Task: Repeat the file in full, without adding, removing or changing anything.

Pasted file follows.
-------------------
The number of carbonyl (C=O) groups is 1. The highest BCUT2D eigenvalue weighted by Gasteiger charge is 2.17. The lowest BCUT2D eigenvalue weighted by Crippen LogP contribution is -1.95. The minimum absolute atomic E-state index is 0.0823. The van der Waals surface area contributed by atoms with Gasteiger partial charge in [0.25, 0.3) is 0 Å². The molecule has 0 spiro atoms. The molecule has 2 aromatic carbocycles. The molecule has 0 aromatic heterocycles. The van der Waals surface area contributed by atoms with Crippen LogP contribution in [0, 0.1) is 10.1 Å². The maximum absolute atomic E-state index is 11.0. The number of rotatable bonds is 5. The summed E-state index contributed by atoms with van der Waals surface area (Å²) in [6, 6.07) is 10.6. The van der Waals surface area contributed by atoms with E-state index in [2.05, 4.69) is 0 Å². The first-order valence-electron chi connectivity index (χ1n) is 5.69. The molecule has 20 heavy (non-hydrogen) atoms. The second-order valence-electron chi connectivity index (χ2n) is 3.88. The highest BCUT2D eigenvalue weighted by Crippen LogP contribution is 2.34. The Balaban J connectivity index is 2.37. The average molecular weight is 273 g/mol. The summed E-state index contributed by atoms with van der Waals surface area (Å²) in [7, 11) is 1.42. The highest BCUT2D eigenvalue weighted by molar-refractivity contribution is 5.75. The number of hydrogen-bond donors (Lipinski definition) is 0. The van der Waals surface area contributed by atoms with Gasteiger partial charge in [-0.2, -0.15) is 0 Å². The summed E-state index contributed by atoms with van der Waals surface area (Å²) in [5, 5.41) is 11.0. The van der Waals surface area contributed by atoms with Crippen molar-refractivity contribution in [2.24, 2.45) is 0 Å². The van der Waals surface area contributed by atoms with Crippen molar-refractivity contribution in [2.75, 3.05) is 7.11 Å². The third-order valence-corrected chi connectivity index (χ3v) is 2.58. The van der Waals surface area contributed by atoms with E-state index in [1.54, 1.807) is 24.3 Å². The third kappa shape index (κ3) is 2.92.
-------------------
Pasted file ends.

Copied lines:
The number of carbonyl (C=O) groups is 1. The highest BCUT2D eigenvalue weighted by Gasteiger charge is 2.17. The lowest BCUT2D eigenvalue weighted by Crippen LogP contribution is -1.95. The minimum absolute atomic E-state index is 0.0823. The van der Waals surface area contributed by atoms with Gasteiger partial charge in [0.25, 0.3) is 0 Å². The molecule has 0 spiro atoms. The molecule has 2 aromatic carbocycles. The molecule has 0 aromatic heterocycles. The van der Waals surface area contributed by atoms with Crippen LogP contribution in [0, 0.1) is 10.1 Å². The maximum absolute atomic E-state index is 11.0. The number of rotatable bonds is 5. The summed E-state index contributed by atoms with van der Waals surface area (Å²) in [6, 6.07) is 10.6. The van der Waals surface area contributed by atoms with E-state index in [2.05, 4.69) is 0 Å². The first-order valence-electron chi connectivity index (χ1n) is 5.69. The molecule has 20 heavy (non-hydrogen) atoms. The second-order valence-electron chi connectivity index (χ2n) is 3.88. The highest BCUT2D eigenvalue weighted by Crippen LogP contribution is 2.34. The Balaban J connectivity index is 2.37. The average molecular weight is 273 g/mol. The summed E-state index contributed by atoms with van der Waals surface area (Å²) in [7, 11) is 1.42. The highest BCUT2D eigenvalue weighted by molar-refractivity contribution is 5.75. The number of hydrogen-bond donors (Lipinski definition) is 0. The van der Waals surface area contributed by atoms with Gasteiger partial charge in [-0.2, -0.15) is 0 Å². The summed E-state index contributed by atoms with van der Waals surface area (Å²) in [5, 5.41) is 11.0. The van der Waals surface area contributed by atoms with Crippen molar-refractivity contribution in [2.24, 2.45) is 0 Å². The van der Waals surface area contributed by atoms with Crippen molar-refractivity contribution in [2.75, 3.05) is 7.11 Å². The third-order valence-corrected chi connectivity index (χ3v) is 2.58. The van der Waals surface area contributed by atoms with E-state index in [1.54, 1.807) is 24.3 Å². The third kappa shape index (κ3) is 2.92.